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  1. Donnchadh Martin O’Sullivan1,
  2. Eoin O’Sullivan2,
  3. Margaret O’Connor1,
  4. Declan Lyons1,
  5. John McManus1
  1. 1Department of Geriatrics, University Hospital Limerick, Limerick, Ireland
  2. 2Department of Renal Medicine, Royal Infirmary of Edinburgh, Edinburgh, UK
  1. Correspondence to Dr Donnchadh Martin O’Sullivan, Department of Geriatrics, University Hospital Limerick, Limerick, Ireland; dosullivan373{at}gmail.com

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Interest continues to grow around the most appropriate use of smartphones, tablet devices and related software in the modern healthcare setting. The meteoric rise of the smartphone in broader society has resulted in increasing numbers of healthcare professionals informally introducing this technology to the workplace. High-quality data to support device use in treatment and decision making are thus far lacking, but the potential benefits of deploying such technology are increasingly recognised.1 2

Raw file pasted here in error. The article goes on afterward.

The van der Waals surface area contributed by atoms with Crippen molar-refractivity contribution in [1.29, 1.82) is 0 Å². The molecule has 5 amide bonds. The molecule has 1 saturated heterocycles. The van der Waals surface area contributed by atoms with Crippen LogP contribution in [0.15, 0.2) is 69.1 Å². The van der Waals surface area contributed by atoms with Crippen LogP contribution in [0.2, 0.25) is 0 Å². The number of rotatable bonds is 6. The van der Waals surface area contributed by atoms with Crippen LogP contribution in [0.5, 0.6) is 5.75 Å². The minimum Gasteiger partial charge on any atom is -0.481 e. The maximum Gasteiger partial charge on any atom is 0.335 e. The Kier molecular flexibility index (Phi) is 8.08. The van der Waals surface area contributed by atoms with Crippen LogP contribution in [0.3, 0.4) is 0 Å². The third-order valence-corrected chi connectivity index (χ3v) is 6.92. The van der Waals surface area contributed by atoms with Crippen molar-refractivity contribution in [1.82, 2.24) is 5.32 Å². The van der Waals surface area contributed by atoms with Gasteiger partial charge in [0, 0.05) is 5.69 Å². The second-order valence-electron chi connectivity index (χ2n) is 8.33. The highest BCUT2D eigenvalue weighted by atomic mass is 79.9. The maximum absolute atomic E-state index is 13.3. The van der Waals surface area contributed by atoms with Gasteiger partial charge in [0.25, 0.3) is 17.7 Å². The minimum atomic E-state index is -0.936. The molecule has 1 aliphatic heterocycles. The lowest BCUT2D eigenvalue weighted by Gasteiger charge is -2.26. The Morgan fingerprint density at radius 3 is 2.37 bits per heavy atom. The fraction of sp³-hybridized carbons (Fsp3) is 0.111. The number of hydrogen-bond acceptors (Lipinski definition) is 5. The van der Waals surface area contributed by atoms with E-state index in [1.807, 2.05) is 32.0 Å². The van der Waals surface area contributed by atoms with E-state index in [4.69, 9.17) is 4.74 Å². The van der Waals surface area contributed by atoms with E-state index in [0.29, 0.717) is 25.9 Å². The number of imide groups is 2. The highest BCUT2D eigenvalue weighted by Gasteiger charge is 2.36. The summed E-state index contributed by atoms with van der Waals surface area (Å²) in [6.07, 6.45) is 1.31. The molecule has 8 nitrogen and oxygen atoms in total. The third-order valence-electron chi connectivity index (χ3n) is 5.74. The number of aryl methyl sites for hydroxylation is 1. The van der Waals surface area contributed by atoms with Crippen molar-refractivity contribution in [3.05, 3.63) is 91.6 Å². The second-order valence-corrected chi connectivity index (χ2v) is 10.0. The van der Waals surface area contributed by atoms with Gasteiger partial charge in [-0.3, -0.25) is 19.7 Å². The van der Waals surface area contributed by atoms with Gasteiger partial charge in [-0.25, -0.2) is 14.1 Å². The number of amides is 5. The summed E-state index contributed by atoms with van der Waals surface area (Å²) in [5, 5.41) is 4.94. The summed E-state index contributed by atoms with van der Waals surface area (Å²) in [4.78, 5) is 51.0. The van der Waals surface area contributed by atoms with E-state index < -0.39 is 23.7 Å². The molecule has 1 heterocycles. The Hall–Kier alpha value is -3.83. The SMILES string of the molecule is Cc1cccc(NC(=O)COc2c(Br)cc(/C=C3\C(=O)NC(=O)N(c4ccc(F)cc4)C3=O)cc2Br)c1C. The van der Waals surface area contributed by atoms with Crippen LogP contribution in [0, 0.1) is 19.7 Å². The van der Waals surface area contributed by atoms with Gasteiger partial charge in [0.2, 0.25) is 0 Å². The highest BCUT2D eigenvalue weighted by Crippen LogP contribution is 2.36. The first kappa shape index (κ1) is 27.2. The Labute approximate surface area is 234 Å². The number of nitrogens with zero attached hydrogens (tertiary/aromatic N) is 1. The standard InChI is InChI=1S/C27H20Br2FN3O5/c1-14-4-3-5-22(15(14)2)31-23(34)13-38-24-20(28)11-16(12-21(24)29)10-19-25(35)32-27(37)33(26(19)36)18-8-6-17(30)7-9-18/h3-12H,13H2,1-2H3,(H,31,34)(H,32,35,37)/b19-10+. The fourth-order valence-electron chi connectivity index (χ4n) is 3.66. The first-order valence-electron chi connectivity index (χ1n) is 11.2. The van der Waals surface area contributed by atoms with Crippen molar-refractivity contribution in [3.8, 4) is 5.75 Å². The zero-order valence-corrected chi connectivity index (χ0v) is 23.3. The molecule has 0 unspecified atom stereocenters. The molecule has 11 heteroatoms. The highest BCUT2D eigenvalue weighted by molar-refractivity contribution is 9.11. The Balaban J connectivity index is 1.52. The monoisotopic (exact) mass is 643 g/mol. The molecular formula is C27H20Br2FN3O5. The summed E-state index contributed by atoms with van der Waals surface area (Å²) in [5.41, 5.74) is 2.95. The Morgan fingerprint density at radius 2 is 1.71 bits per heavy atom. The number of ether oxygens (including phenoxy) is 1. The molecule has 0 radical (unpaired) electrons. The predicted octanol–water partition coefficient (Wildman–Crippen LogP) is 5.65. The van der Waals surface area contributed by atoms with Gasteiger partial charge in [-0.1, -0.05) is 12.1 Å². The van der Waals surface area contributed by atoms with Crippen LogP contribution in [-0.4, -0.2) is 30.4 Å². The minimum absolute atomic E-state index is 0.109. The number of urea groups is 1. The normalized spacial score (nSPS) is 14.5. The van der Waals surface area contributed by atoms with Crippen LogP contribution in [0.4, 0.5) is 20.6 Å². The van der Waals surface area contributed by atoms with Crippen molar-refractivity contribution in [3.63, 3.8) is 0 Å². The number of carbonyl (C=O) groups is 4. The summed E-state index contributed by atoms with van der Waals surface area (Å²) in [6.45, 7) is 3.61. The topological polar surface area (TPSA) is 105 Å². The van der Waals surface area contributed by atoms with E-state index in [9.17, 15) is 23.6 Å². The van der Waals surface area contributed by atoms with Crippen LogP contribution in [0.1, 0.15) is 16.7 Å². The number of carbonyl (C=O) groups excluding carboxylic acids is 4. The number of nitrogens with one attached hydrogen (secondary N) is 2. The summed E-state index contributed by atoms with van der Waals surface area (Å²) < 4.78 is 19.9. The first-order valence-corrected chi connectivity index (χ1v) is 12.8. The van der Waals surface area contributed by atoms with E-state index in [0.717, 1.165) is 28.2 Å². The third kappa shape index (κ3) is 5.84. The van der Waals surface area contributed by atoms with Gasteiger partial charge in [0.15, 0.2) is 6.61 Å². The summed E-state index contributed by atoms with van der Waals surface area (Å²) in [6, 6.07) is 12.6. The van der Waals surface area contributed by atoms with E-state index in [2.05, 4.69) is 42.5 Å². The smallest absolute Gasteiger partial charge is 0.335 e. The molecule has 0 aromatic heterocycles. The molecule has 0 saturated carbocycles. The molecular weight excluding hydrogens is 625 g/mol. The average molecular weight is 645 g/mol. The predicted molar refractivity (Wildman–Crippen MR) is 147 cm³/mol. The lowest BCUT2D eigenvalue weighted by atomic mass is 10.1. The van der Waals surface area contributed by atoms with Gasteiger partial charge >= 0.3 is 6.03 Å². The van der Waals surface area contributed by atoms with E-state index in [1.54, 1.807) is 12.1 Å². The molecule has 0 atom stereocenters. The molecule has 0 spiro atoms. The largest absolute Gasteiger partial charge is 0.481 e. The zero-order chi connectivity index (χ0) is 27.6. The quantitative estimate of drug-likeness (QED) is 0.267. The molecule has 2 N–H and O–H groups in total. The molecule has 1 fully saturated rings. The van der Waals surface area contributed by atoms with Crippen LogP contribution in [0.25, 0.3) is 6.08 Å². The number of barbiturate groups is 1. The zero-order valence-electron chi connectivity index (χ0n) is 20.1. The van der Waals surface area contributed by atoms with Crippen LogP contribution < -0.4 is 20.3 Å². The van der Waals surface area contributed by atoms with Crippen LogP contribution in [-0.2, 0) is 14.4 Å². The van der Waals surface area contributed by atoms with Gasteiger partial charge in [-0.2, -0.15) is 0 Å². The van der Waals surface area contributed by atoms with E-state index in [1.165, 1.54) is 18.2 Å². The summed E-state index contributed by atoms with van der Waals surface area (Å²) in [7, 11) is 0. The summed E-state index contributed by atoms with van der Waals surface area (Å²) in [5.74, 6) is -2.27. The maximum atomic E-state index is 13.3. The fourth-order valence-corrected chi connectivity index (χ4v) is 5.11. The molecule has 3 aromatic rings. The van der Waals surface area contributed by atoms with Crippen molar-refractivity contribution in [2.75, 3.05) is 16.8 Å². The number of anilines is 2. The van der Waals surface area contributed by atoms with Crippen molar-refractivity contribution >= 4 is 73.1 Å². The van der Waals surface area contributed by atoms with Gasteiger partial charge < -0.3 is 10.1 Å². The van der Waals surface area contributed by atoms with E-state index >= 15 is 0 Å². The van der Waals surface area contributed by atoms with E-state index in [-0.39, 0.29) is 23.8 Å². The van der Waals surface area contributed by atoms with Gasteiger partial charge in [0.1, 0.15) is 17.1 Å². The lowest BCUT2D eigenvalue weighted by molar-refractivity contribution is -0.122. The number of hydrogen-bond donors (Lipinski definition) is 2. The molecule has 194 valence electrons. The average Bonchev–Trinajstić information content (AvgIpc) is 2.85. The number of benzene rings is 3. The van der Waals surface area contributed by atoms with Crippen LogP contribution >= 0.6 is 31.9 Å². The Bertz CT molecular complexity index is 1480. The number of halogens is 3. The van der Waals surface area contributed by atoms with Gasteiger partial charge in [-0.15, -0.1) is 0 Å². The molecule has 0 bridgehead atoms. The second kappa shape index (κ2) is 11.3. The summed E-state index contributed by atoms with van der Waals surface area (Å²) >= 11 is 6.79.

Research we have conducted at the University Hospital Limerick (UHL), Ireland, identified the widespread use of the instant messenger software ‘WhatsApp’ for communication between health professionals. Responding to an anonymised survey, 80% (n=41/51) of the intern cohort at UHL confirmed that instant messaging systems are already informally integrated into modern medicine in Ireland. We found that 100% of respondents have a WhatsApp account and that 100% have an active ‘group chat’ used for clinical medicine at UHL. These WhatsApp groups can vary, with approximately 10% including only interns, 70% also including senior house officiersand registrars, and up to 20% of groups including …

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Footnotes

  • Contributors All authors contributed to the planning, conduct, and reporting of the work described in the article. All authors are responsible for the overall content. The writing and presentation of this manuscript represents original work. We have not closely paraphrased other sources, even when appropriately cited.

  • Competing interests None declared.

  • Provenance and peer review Not commissioned; externally peer reviewed.

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